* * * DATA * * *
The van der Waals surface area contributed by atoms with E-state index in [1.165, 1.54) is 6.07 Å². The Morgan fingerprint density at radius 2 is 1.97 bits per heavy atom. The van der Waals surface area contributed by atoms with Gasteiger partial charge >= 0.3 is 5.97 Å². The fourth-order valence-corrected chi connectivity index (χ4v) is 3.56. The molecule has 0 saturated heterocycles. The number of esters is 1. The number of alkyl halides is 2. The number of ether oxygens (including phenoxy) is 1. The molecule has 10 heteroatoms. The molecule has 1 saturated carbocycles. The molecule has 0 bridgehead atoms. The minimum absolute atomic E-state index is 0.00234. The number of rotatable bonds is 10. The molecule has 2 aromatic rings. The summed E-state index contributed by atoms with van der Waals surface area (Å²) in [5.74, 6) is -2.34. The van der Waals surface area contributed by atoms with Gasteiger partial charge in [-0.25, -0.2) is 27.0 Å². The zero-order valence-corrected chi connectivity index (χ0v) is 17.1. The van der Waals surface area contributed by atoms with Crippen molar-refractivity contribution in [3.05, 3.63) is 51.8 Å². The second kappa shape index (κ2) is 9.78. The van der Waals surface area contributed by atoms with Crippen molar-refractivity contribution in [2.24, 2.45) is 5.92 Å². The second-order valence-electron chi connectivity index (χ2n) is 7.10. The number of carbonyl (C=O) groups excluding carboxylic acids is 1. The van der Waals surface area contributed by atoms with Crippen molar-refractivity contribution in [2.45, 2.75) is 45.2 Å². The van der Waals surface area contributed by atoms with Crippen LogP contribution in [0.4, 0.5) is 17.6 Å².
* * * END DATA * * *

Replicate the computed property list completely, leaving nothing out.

The van der Waals surface area contributed by atoms with E-state index in [1.165, 1.54) is 6.07 Å². The Morgan fingerprint density at radius 2 is 1.97 bits per heavy atom. The van der Waals surface area contributed by atoms with Gasteiger partial charge >= 0.3 is 5.97 Å². The fourth-order valence-corrected chi connectivity index (χ4v) is 3.56. The molecule has 0 saturated heterocycles. The number of esters is 1. The number of alkyl halides is 2. The number of ether oxygens (including phenoxy) is 1. The molecule has 10 heteroatoms. The molecule has 1 saturated carbocycles. The molecule has 0 bridgehead atoms. The minimum absolute atomic E-state index is 0.00234. The number of rotatable bonds is 10. The molecule has 2 aromatic rings. The summed E-state index contributed by atoms with van der Waals surface area (Å²) in [5.74, 6) is -2.34. The van der Waals surface area contributed by atoms with Gasteiger partial charge in [-0.25, -0.2) is 27.0 Å². The zero-order valence-corrected chi connectivity index (χ0v) is 17.1. The van der Waals surface area contributed by atoms with Crippen molar-refractivity contribution in [3.05, 3.63) is 51.8 Å². The second kappa shape index (κ2) is 9.78. The van der Waals surface area contributed by atoms with Crippen molar-refractivity contribution in [2.24, 2.45) is 5.92 Å². The second-order valence-electron chi connectivity index (χ2n) is 7.10. The number of carbonyl (C=O) groups excluding carboxylic acids is 1. The van der Waals surface area contributed by atoms with Crippen molar-refractivity contribution in [2.45, 2.75) is 45.2 Å². The van der Waals surface area contributed by atoms with Crippen LogP contribution in [0.4, 0.5) is 17.6 Å².